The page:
The demand for digital learning materials and online modalities is growing, and this rapid digital expansion can jeopardize content integrity and security. Publishers’ intellectual property, revenue, and reputation may be at risk, whether from bad actors seeking to steal and commercialize stolen content, or unauthorized sharing and usage of material.
After decades of commitment to protecting content and putting industry-leading parameters in place, we believe we are uniquely qualified to evaluate content security and help you figure out if you're in good hands. We put together a list of questions that will help you understand and evaluate security measures during every critical step of the content storage and distribution process, so you can be assured that your content is properly protected.
How is content protected during delivery?
It’s during the transfer process that your content is most vulnerable. The answer you should expect to this question is a well-explained workflow for content delivery, a delivery mechanism which is secure, including a secure transport (i.e., sftp or https for web interface), and delivery systems that are routinely scanned and audited for vulnerabilities, with issues quickly addressed as found. On top of that, there should either be a unique set of credentials for each user that delivers content or a secure API with unique credentials. It’s even better if there is an external firm auditing these measures.
How is content kept/stored securely?
Content that is not properly protected while stored can be vulnerable to breaches. You should expect that your vendor has measures in place so that all content is stored securely at rest and during transition using at least AES256 encryption; access to content is restricted to a limited number of people internally with this list of people audited routinely; and content that is no longer needed for distribution is routinely and safely purged. Exemplary security would also include secure logging and auditing of internal access to content.
What digital rights management (DRM) and piracy countermeasures are in place while distributing and licensing content?
Without proper DRM, content protection and content access may not meet the publisher’s requirements, resulting in loss of revenue and putting intellectual property at risk. You should expect the answer to this question to be that your vendor has proper rights management in place when making content accessible to a licensee. This should include a unique license key and encryption of the content for that specific licensee, which in turn is used during the movement of content between any two devices or platforms. This licensee-specific encryption should be the only way content is stored on a personal device. Web browser-based access should be limited to one concurrent login.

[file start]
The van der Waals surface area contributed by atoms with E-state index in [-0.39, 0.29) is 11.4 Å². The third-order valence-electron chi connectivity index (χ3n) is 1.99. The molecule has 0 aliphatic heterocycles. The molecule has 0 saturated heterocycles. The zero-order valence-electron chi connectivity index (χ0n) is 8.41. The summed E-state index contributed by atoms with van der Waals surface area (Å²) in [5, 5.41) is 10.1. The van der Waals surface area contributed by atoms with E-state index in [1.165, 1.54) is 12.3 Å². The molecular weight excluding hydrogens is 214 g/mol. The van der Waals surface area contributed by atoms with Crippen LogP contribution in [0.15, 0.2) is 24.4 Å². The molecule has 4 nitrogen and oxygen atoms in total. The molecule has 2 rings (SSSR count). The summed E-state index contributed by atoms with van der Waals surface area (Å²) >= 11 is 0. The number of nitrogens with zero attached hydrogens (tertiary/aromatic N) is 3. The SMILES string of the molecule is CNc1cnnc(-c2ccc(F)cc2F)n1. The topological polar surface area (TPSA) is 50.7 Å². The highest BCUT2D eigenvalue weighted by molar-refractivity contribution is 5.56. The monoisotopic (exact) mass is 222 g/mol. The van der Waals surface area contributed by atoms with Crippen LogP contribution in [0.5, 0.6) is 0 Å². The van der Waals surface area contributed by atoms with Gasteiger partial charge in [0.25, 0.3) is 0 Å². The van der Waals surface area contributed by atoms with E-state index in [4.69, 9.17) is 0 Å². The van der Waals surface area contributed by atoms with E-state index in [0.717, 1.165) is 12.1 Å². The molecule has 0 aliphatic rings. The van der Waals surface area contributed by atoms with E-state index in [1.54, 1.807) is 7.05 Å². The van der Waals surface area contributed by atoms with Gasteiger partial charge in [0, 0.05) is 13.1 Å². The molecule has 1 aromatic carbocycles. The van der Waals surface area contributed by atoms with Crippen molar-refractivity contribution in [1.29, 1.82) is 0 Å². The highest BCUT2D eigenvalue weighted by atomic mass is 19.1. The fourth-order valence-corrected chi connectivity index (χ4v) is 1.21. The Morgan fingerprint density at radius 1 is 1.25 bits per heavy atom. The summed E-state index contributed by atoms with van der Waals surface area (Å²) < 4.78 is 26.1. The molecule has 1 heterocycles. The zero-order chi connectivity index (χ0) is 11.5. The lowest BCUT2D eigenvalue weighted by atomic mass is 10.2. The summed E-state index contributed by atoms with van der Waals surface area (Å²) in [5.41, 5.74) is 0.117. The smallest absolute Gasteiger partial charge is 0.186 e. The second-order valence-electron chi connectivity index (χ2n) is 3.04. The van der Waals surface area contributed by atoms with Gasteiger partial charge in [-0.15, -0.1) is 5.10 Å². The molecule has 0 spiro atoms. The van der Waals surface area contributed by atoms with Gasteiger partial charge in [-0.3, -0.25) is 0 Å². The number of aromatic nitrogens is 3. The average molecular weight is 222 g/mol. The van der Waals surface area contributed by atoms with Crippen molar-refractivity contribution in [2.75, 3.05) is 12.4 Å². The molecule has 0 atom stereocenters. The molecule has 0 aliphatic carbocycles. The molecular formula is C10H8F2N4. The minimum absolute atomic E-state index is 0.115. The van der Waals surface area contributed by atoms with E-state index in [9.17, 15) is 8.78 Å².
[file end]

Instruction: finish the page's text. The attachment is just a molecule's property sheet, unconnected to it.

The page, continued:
What monitoring and alert systems are in place, and how are customers informed of an intrusion?
As new threats emerge, they need to be identified and addressed to minimize exposure. A vendor with good content security systems in place will have active monitoring and alerting for intrusion and piracy attempts. They will be monitoring well-known internet locations where content piracy is discussed, and they will properly set their user and system thresholds to alert on improper activity. It’s a bonus if they have staff on call to respond to security alerts and issues 24/7.
How and how often are external validations performed?
There are risks if your vendor has gaps in the implementation of their security and anti-piracy programs. They should have platforms hosted in data centers certified as ISO 27001 along with third-party systems and services that undergo thorough third-party technical and contractual due diligence, ongoing intrusion and penetration testing, and third-party audits on a regular basis.
How do you know that security controls which protect your content are proper and followed?
Any vendor should be able to show you the security controls and processes they have in place, but even better, they should have an external third-party audit confirming that the controls are proper and actually being followed. The gold standard here is a SOC 2 Compliancy audit report for security, which compares the vendor’s controls and practices to a list of industry standard practices for security and reports on the vendor’s compliance.
Your content is your business. Protecting it is ours.
At VitalSource, we provide the highest level of protection for our customers—it is paramount to our mutual success. Our commitment extends beyond our platforms; our goal is to educate our partners on the critical security measures needed to protect content, regardless of where that content lives.
Al Issa can be found on Twitter @acissa.